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  1. Unapproved Animal Drugs

Animal Drug Compounding

Drug compounding is the process of combining, mixing or altering ingredients to create a medication tailored to the needs of an individual animal or a small group of animals, and these drugs can play a critical role in veterinary medicine. Compounded animal drugs are typically made by pharmacists or veterinarians. The Federal Food, Drug, and Cosmetic Act (FD&C Act) permits compounding of animal drugs when the source of the active ingredient is a finished FDA-approved drug, and not a bulk drug substance. A “bulk drug substance” is a substance used to make a drug that becomes an active ingredient in the finished dosage form of the drug.

Animal drugs compounded from bulk drug substances are not FDA-approved and have not been reviewed by FDA for evidence that they are safe, effective, properly manufactured, accurately labeled, and adequately packaged. Further, when the compounded drug is for a food-producing animal, FDA has not reviewed evidence supporting conditions of use to protect against drug residues. Finally, unlike sponsors of approved animal drugs, compounders are not required to report to FDA adverse events and product defects regarding animal drugs compounded from bulk drug substances.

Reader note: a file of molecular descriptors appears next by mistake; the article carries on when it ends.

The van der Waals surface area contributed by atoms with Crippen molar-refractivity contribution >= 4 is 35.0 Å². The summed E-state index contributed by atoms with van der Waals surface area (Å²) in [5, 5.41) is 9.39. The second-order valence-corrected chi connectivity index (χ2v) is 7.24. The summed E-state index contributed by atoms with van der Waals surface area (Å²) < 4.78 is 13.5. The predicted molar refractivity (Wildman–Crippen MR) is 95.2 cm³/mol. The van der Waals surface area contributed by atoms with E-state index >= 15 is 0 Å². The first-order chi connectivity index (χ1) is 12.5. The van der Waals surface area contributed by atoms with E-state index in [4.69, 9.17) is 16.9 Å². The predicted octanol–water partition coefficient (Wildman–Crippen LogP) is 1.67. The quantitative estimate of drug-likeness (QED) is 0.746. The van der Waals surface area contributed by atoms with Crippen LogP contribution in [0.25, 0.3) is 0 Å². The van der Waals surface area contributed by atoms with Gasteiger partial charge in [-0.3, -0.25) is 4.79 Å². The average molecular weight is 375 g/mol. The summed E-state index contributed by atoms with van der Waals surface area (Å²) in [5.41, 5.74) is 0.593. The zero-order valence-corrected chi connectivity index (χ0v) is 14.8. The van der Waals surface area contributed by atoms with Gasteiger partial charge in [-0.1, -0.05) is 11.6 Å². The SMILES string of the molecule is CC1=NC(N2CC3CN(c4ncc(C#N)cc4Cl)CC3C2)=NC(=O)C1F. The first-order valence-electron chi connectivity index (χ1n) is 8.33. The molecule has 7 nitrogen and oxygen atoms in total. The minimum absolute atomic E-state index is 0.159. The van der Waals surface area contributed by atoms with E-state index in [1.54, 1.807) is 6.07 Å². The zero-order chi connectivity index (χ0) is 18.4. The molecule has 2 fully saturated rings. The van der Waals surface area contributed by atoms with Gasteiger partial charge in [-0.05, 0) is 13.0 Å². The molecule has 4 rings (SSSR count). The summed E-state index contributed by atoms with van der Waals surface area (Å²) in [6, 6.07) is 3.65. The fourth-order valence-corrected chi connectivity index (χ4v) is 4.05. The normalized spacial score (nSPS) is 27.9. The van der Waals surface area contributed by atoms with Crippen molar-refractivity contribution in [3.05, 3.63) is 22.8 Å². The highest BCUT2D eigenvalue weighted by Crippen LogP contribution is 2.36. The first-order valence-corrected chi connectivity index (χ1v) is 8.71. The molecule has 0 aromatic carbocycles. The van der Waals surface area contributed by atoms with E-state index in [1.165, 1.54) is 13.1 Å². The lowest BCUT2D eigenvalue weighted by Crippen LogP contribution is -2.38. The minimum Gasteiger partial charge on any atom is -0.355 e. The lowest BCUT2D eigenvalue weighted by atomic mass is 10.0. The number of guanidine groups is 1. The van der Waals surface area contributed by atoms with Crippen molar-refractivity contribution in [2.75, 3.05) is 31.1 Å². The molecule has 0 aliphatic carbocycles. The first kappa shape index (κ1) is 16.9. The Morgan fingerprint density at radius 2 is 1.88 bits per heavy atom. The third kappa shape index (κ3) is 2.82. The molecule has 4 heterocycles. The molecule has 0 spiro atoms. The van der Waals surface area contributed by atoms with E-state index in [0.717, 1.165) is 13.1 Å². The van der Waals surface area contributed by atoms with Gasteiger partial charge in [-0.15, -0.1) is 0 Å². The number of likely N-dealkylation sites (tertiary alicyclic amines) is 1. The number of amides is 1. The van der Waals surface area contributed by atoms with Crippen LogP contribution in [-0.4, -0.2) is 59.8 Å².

However, where there is no medically appropriate drug that is FDA-approved, conditionally approved, or on the Index of Legally Marketed Unapproved New Animal Drugs for Minor Species (indexed) to treat the animal, an animal drug compounded from bulk drug substances may be a veterinary medically necessary treatment. 

On November 19, 2019, FDA issued draft Guidance for Industry #256, entitled “Compounding Animal Drugs from Bulk Drug Substances.” The new draft guidance, if finalized, would advise veterinarians on circumstances under which FDA does not intend to take action for certain violations of the FD&C Act when pharmacists and veterinarians compound or oversee the compounding of animal drugs from bulk drug substances.  FDA believes this policy, if finalized, would allow the legitimate veterinary medical needs of their animal patients to be met by providing access to drugs compounded from bulk in appropriate circumstances, without undermining the demonstrated safety and effectiveness of approved animal drugs.  The agency is also developing the “List of Bulk Drug Substances for Compounding Office Stock Drugs for Use in Nonfood-Producing Animals or Antidotes for Food-Producing Animals.” Under the circumstances of Draft GFI #256, only bulk drug substances on this list can be compounded into drugs for office stock or for antidotes for food-producing animals.